Aug. 29 (UPI) -- French and British fishing boats clashed over scallop fishing practices in the English Channel with fishermen on both sides throwing projectiles at each other, maritime officials said.
Video from the conflict showed vessels ramming into each other while stones and other projectiles were thrown as about 40 French boats tried to stop five larger British boats from fishing in the Bay of Seine, 12 nautical miles off the coast of Normandy, the BBC reported.
"Things were thrown on both sides -- from the English and from the French. Both parties were extremely tense," French maritime official Ingrid Parrot said.
British fisherman Ciaran Cardell told The Washington Post that smoke and smells of gunpowder and sulfur filled the air as the French fired rocket flares and gasoline bombs.
"There were boats on fire, one of their boats got sunk. That's the closest I've ever been to being at war. It was like a battle on the high seas. It was crazy," he said.
No one was injured in the clash that was part of an ongoing conflict known as the "scallop wars."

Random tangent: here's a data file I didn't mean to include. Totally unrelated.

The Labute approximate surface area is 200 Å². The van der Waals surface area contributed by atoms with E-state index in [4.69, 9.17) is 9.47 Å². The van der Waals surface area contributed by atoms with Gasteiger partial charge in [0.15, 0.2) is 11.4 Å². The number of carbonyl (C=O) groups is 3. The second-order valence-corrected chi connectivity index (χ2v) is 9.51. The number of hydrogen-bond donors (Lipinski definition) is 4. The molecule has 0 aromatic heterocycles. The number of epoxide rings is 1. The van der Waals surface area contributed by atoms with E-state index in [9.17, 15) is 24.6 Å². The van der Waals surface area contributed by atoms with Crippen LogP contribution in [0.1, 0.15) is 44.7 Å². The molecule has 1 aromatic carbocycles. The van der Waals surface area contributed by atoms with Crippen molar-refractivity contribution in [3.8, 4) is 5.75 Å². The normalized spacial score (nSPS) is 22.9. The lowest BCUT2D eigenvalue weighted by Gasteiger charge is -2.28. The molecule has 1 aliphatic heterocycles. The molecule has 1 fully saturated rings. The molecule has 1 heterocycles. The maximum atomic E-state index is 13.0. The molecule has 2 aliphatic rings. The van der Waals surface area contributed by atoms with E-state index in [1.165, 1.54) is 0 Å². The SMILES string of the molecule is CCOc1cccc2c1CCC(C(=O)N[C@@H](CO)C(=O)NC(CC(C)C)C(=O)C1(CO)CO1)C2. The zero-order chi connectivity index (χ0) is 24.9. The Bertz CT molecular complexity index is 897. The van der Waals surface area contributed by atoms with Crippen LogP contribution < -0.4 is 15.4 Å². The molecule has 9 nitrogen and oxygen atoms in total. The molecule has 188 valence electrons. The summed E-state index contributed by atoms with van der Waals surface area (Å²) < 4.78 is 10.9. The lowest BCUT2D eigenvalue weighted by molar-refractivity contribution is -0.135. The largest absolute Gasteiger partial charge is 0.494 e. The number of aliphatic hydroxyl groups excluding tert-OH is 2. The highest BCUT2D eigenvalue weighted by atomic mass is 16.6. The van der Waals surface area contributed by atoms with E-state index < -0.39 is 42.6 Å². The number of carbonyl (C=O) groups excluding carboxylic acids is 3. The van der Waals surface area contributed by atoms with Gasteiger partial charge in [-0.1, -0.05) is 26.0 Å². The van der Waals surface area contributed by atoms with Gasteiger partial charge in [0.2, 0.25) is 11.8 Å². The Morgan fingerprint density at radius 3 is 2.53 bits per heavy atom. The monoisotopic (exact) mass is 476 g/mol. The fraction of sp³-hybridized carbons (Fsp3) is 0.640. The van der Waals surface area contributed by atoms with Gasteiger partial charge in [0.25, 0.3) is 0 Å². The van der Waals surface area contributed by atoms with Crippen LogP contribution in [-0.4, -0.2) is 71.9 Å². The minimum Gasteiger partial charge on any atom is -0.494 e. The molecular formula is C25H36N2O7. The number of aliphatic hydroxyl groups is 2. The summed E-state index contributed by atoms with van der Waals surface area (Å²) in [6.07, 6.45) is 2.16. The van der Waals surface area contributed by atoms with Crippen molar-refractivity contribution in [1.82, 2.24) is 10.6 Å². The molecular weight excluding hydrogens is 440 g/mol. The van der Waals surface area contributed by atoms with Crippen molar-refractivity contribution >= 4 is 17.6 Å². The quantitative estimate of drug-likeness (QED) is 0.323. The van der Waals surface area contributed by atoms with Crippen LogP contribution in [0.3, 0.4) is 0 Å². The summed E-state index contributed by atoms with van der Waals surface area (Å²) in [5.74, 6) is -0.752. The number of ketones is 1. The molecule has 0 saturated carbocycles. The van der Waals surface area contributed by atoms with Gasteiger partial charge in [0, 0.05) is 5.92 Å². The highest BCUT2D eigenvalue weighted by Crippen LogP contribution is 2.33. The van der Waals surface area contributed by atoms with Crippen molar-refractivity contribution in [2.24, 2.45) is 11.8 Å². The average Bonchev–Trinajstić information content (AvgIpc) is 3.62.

The clash stemmed from a conflict regarding French protests over British ships overfishing Normandy scallops known as "coquille Saint-Jacques," the Financial Times reported.
Environmental laws to maximize scallop breeding allow French fisherman to harvest the mollusks from Oct. 1 to May 15 within a 12-nautical-mile exclusion zone off the coast of Normandy.
British fisherman aren't bound by the same rules, but for many years had agreed not to fish in the area until the French are permitted to as well.
"For the Brits, it's an open bar -- they fish when they want, where they want, and as much as they want," Dimitri Rogoff, head of the Normandy fishing committee told the BBC. "We don't want to stop them from fishing, but they could at least wait until Oct. 1 so that we can share."
The British government said its fisherman were "operating in an area they are legally entitled to fish" while Barrie Deas, chief executive of Britain's National Federation of Fishermen's Organizations, said the actions of the French fisherman were dangerous.
"It's alarming because of the French tactics and potential danger for the crews of the boats involved -- both on our boats and the French boats," Deas said. "We have disputes from time to time. The proper place to resolve them is around the table."
British Prime Minister Theresa May said she hoped for an "amicable solution" to the dispute between the two sides.
"It's what we want and it's what France wants and we will be working on that," May said.